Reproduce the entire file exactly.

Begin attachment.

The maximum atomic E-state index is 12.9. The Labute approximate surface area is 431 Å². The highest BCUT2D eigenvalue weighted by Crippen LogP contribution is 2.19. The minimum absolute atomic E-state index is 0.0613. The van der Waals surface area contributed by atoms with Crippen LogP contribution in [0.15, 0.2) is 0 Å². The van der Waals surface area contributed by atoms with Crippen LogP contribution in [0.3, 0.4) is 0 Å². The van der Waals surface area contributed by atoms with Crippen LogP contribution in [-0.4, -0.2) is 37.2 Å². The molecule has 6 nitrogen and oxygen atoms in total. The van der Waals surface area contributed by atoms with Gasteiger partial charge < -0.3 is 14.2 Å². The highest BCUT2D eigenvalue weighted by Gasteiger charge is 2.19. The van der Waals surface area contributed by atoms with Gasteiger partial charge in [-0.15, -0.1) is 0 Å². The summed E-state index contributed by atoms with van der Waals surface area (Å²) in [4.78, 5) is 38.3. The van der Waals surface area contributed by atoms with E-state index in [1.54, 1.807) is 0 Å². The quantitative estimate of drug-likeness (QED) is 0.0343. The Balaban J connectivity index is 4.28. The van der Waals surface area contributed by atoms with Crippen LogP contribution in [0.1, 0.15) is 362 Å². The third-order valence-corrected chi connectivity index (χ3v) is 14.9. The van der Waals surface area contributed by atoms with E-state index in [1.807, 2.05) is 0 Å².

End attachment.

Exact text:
The maximum atomic E-state index is 12.9. The Labute approximate surface area is 431 Å². The highest BCUT2D eigenvalue weighted by Crippen LogP contribution is 2.19. The minimum absolute atomic E-state index is 0.0613. The van der Waals surface area contributed by atoms with Crippen LogP contribution in [0.15, 0.2) is 0 Å². The van der Waals surface area contributed by atoms with Crippen LogP contribution in [0.3, 0.4) is 0 Å². The van der Waals surface area contributed by atoms with Crippen LogP contribution in [-0.4, -0.2) is 37.2 Å². The molecule has 6 nitrogen and oxygen atoms in total. The van der Waals surface area contributed by atoms with Gasteiger partial charge < -0.3 is 14.2 Å². The highest BCUT2D eigenvalue weighted by Gasteiger charge is 2.19. The van der Waals surface area contributed by atoms with Gasteiger partial charge in [-0.15, -0.1) is 0 Å². The summed E-state index contributed by atoms with van der Waals surface area (Å²) in [4.78, 5) is 38.3. The van der Waals surface area contributed by atoms with E-state index in [1.54, 1.807) is 0 Å². The quantitative estimate of drug-likeness (QED) is 0.0343. The Balaban J connectivity index is 4.28. The van der Waals surface area contributed by atoms with Crippen LogP contribution in [0.1, 0.15) is 362 Å². The third-order valence-corrected chi connectivity index (χ3v) is 14.9. The van der Waals surface area contributed by atoms with E-state index in [1.807, 2.05) is 0 Å².